Treatment of Difficult to Control Focal Epilepsy With Repetitive Transcranial Magnetic Stimulation (rTMS)
This trial is active, not recruiting.
|Treatments||figure-of-eight active rtms coil, round active rtms coil, sham rtms coil (figure-of-eight)|
|Sponsor||Universitaire Ziekenhuizen Leuven|
|Start date||November 2012|
|End date||May 2015|
|Trial size||20 participants|
|Trial identifier||NCT01745952, s52486|
The investigators will treat patients with fully characterized refractory unifocal neocortical epilepsy with a technique that delivers magnetic waves (transcranial magnetic stimulation, TMS) to the region that causes the epilepsy. Active rTMS applied over the epileptogenic focus will reduce seizure frequency compared with sham rTMS.
|Endpoint classification||efficacy study|
|Intervention model||crossover assignment|
|Masking||double blind (subject, caregiver, outcomes assessor)|
50% responder rate after active rTMS treatment compared with placebo treatment
time frame: week 12 after each intervention
Percentage of seizure reduction after active rTMS treatment compared with placebo treatment
time frame: week 12 after each treatment
Male or female participants from 16 years up to 75 years old.
Inclusion Criteria: - fully characterized refractory unifocal neocortical epilepsy (i.e. the epileptogenic zone is well defined) - on a stable drug regimen for at least one month, - able to complete a seizure dairy either by the patient or by a significant other Exclusion Criteria: - Metal in the head including deep brain stimulators, aneurysmal clips, ventricular shunts, cochlear implants, ossicular reconstruction of the middle ear… - pacemaker, implantable cardioverter-defibrillator (ICD) - psychogenic non-epileptic seizures and other non-epileptic spells
|Official title||Multimodal Image-guided Repetitive Transcranial Magnetic Stimulation (rTMS) in the Treatment of Refractory Partial Epilepsy.|
|Principal investigator||Van Paesschen Wim, MD, PhD|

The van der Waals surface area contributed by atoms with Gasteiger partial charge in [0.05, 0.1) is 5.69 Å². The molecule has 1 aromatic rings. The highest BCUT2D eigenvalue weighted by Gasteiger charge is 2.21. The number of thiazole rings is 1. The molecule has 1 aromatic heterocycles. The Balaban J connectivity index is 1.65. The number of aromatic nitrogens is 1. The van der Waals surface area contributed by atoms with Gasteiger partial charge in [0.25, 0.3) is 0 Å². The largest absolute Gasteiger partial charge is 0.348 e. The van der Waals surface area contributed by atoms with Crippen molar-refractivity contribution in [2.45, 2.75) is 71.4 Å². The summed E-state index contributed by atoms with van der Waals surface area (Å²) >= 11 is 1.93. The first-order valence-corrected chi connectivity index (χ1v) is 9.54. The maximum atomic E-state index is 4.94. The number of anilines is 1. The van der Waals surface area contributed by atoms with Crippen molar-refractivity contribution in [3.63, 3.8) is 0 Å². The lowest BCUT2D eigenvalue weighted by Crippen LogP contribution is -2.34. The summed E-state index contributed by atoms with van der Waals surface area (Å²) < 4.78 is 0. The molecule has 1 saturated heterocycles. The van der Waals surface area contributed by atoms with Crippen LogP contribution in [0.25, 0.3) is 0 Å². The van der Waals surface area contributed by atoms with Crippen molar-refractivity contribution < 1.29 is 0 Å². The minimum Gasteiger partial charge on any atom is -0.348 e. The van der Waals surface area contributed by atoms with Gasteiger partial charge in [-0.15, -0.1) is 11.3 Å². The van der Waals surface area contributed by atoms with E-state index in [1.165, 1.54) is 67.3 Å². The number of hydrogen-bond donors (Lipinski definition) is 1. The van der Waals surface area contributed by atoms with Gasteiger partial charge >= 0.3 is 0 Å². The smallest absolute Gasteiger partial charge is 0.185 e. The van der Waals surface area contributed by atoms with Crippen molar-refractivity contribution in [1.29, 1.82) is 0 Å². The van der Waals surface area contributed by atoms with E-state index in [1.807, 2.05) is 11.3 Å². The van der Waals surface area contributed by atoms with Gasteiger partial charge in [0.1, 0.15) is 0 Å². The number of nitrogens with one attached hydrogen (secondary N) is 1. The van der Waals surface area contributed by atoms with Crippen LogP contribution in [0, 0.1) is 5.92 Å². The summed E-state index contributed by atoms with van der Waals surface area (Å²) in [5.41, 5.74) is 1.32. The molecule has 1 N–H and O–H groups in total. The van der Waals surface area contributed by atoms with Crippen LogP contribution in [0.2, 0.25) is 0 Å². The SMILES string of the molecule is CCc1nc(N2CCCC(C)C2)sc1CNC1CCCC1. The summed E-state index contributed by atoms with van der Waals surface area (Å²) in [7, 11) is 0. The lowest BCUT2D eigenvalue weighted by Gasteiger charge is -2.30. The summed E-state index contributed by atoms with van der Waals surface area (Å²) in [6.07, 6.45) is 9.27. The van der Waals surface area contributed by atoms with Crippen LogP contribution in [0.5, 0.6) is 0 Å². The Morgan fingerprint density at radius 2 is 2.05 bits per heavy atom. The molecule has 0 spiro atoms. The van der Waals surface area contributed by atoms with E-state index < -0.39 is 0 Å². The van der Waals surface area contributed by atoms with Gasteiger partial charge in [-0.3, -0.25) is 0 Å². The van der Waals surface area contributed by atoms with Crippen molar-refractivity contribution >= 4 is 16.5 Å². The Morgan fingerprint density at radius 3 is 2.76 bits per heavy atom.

|Description||1. Background and study aims Epilepsy is a disease that causes repetitive seizures. In 60% of people with epilepsy, these seizures start in a small zone of the brain (focal or partial epilepsy). This zone can be in the depth of the temporal lobe (mesial temporal lobe epilepsy) or in another brain region (neocortical epilepsy). Even with optimal medical care, up to 30% of people with epilepsy continue to have seizures. The investigators will treat people with neocortical partial epilepsy with a technique that delivers magnetic waves (transcranial magnetic stimulation, TMS) to the region that causes the epilepsy. The investigators have good reasons to believe that there will be fewer seizures during several weeks after treatment. 2. Who can participate? You have neocortical focal epilepsy. A doctor who specializes in epilepsy made this diagnosis. You had at least one seizure recorded while in an epilepsy monitoring unit. You had an MRI scan of the brain. You can deliver us all the results of the tests you had. You continue to have more than 4 seizures a month. You tried a least two different schemes of anti-epileptic drugs as prescribed by your doctor and those schemes were well tolerated. Nevertheless this never cured the seizures. You are older than 16 years. You don't plan to become pregnant during the study. You need to faithfully continue your treatment as prescribed by your doctor and don't change the drugs you take from at least 4 weeks before the study until 8 weeks after the last TMS session. You need to be able to keep a diary of your seizures. 3. What does the study involve? You will need to come to the hospital every weekday during two consecutive weeks, every three months during nine months for the TMS-treatment. So you will have three treatment sessions. You will have a brain scan (FDG-PET) before the first treatment and after each session. The magnetic pulses will be delivered differently during each of the three treatment sessions: once on a rather small area of the brain, once on a larger brain area and once using a dummy coil, i.e. you will have two active treatment sessions and one dummy or placebo session. The investigators will not tell in which order they deliver the treatments. 4. What are the possible benefits and risks of participating? The investigators have good reasons to believe you will have fewer seizures in the weeks following the active treatment.|
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